The Science Behind smallTalk

Download: Science Summary PDF

Creating Brain Magic

OK, it’s not magic. It’s better. There is mind-blowing science at play when your baby uses the smallTalk Paci™.


There are many neurological benefits associated with early foreign language exposure, which is why smallTalk has developed a science-based, proven language learning system that is easy for parents to implement and babies to enjoy.


Let’s dive in!

Infancy is the only time when interacting with multiple languages really changes the brain.

An illustration of a baby swaddled in a blanket

Interactive Learning is Best

Babies can learn some things just by listening (like vocabulary), but complex language learning (like phonetics and grammar) requires a baby’s participation and active engagement with the material.


smallTalk’s products use an action from the baby to trigger learning. It’s what scientists refer to as a contingent process, i.e. a learning session requires an action from the baby.


When the baby learns to intentionally ask for content, it ensures interactive learning, and that’s where the real magic happens.

Parents playing and smiling at their newborn baby

How We Talk to Babies Matters

You know who loves baby talk…babies!


There is an actual scientific reason adults naturally slip into baby talk when speaking to babies. The scientific term is infant-directed speech and what you are actually doing is using simplified grammar, higher pitch, repetition, shorter phrases, and positive emotional tone. Using baby talk makes it easier for babies to learn language, holds their attention, and tells them that the adult is communicating directly to them.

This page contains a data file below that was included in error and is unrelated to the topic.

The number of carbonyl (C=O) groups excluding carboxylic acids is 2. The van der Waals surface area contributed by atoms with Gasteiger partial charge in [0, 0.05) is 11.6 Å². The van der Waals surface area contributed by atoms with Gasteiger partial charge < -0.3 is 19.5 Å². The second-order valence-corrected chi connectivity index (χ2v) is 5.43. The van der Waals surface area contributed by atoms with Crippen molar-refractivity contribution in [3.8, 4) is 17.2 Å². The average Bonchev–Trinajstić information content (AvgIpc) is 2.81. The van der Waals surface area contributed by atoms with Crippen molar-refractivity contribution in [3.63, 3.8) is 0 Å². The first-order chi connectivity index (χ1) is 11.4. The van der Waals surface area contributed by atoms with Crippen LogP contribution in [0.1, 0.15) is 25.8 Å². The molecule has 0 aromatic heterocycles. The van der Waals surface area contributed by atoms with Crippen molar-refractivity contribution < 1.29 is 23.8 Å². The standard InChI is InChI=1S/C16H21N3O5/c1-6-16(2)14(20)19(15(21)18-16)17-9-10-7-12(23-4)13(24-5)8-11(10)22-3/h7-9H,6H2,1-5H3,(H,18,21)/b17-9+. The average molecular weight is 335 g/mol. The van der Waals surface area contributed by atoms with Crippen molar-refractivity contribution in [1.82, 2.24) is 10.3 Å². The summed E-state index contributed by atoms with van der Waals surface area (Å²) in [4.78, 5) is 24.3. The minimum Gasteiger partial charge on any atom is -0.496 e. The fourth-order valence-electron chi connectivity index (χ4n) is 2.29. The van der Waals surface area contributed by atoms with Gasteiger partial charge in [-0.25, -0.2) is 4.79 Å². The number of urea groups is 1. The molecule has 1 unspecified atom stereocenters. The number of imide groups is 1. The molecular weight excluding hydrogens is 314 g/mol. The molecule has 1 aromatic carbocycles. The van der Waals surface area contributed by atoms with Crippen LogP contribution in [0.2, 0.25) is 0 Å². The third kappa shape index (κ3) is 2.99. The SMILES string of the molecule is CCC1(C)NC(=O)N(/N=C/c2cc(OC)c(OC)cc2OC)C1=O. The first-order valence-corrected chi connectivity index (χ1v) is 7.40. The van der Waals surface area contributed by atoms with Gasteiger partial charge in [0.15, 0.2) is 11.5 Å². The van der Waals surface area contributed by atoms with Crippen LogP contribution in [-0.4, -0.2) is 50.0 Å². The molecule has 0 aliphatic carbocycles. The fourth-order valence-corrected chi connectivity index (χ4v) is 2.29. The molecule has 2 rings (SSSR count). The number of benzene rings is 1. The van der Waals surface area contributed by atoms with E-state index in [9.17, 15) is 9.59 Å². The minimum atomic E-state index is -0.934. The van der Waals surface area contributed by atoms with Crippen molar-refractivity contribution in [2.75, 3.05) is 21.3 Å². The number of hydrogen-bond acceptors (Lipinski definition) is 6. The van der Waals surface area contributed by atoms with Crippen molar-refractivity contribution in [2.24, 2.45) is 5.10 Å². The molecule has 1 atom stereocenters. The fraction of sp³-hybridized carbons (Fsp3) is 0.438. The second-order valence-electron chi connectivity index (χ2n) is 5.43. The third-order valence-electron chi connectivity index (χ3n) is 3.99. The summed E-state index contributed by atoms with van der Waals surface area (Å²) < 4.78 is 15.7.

smallTalk’s learning library features all women (sorry dads, babies are drawn to women’s voices a bit better), all mothers, all speaking their native languages to provide a learning experience tailored for babies’ ability, attention span, and enjoyment!

The Earlier the Better

Babies are the best language learners in the biz.​


Infancy and early childhood is the only time a person can acquire a language (meaning to store it in the language center of the brain) vs. learning in a more traditional way (like you would math, science or history).


Babies have the unique ability to distinguish all the language sounds (scientists call these phonemes) of the world. But the brain works by quickly specializing in the phonemes it interacts with in the first year. If a baby learns more language sounds in infancy, they retain those in their brain’s make-up for their whole life. Making it possible to learn a language with native fluency and forever changing their brain for the better.

The 'Bilingual Advantage'

This is what scientists call the proven benefits of a bilingual brain.

Permanent Neural Connections in the Brain

(your baby will always retain the phonemes of that language)

Improved Executive Functioning

(tasks like shifting attention switching tasks, and solving problems)

Improved Communication Skills and Cognitive Flexibility

(the brain's ability to adapt to different situations)

Increased Creativity & Musicality

(additional benefits of cognitive flexibility and metalinguistic skills)

Increased Metalinguistic Skills

(the ability to think about language and how it works)

Easier Learning of Foreign Languages for Life

(even if they don't immediatedly go on to learn the language in childhood)

Want to Learn More?

Download the full paper which dives deeper into these topics (i.e. with footnotes to scientific studies to verify that was we just said is, in fact, true).

Join the Waitlist for the smallTalk Paci™

The smallTalk Paci takes your baby’s engagement to the next level, and is coming in 2024!

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